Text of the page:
What I'd love to see, but doubt I will: A consultant on urban redevelopment who comes in and says: Look, you can't avoid the pain. This city [and you can pick your city; this isn't only about Pittsburgh] won't get off its back unless politicians and business and other community leaders start talking about and making some hard choices. Some people in town are going to lose out, and they're going to be very unhappy, and their unhappiness will simply be a cost of longer term progress. Leaders can avoid making those choices consciously and deliberately and they can avoid doing what they can to miitigate the damage. People will still be unhappy and people will still suffer, but the unhappiness and anger and suffering will seem random and unjust and eventual recovery will be delayed even further. So choose now, or choices will be forced on you later. And here are the options . . . .
An anonymous commenter yesterday wrote:
Pittsburgh needs a new institutional infrastructure to help the region become economically relevant. The weak performance of the ACCD was highlighted very clearly in the RERI report, and since that time there is even less competition in economic development ideas.
I couldn't agree more.
This will take many more than one post, but I'll take a shot: Who are the players of the New Pittsburgh? Who should stay, and who gets cut? Think of this as draft day, and we're going to identify our strengths and our needs, both short-term and long-term.
Who stays (and may get a bigger role):
One -- As I wrote yesterday, UPMC, Pitt, and Carnegie Mellon. These are franchise players for the region, and not just because they're big and they're already here. Duquesne is knocking on this door, but it doesn't have the resources or the international reputation as a research university to play consistently at CMU's and Pitt's level.
Two -- Pittsburgh's corporate R&D economy. This is not particularly visible, and it's not even particularly large as a percentage of the overall regional economy (though Chris Briem and Harold Miller will keep me on the straight path here). But corporate R&D can be an important complement to university research, and it can provide an important connection to money and people outside the region (see Google, Seagate) and outside the U.S. (see Siemens).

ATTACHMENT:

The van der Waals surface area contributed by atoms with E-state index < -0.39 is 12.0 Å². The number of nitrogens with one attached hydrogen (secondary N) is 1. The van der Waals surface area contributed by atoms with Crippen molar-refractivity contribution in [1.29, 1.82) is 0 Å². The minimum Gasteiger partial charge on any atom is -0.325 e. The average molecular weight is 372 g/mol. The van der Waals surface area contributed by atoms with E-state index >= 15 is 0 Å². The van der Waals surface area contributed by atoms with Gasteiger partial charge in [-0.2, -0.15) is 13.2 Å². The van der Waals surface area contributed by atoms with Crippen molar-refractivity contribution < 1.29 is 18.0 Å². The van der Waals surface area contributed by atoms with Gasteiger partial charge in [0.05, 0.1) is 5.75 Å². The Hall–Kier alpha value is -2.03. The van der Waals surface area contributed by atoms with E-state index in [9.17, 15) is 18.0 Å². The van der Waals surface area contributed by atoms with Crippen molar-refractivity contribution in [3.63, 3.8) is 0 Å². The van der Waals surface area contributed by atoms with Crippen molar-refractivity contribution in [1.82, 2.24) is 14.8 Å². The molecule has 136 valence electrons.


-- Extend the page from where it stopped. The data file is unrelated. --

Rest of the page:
Three -- Arts and culture. The Cultural Trust isn't just about the traditional institutions of the Cultural District (which, by the way, is looking pretty nice these days). And the Cultural Trust doesn't exhaust the arts in Pittsburgh. For example, when I travel outside of Pittsburgh, one of the first names I often hear (in the context of "what a great place Pittsburgh must be!) is Bill Strickland.
Four -- the Airport (PIT, not the County). Development out there may finally be getting under way, and it desperately needs to accelerate. I know nothing about the Allegheny County Airport Authority (I can read the website, of course, but that doesn't tell me much). My ignorance itself tells me something. Would it make sense for the Airport Authority to play a bigger public role in regional development? And while we're at it, is there a compelling reason (political, perhaps) for the authority to operate both PIT and the Allegheny County airport? Is this the rare case where consolidation is a bad thing?
Five -- Innovation Works, the Pittsburgh Venture Capital Association (and its members), Blue Tree, and (maybe) the Life Sciences Greenhouse. Right now, and outside the university and KIZ environments, these seem to be the key players in tech-oriented, start-up oriented economic development in Pittsburgh. Some of these are short-term players. Ideally, the more successful IW becomes in boosting new companies, the less necessary IW is. But I don't see IW disappearing any time soon.
The football metaphor isn't perfect. In economic terms, Pittsburgh doesn't need a quarterback [not that it has one; rather, economies don't need quarterbacks]; and it doesn't need a playbook [same reason], and most important, there is no TV contract, no licensing revenues, and no revenue sharing among the big clubs. But there is a core of important institutional players, and there are players who can come in off the bench, and there are players whose best years are behind them and who should retire to a life of playing golf on the Senior Tour.
There are more of each of these than I've sketched above. This is just a start. What about local and regional government? The media? Manufacturing? Jobs in general?
Yet to come: Who goes, or becomes a role player.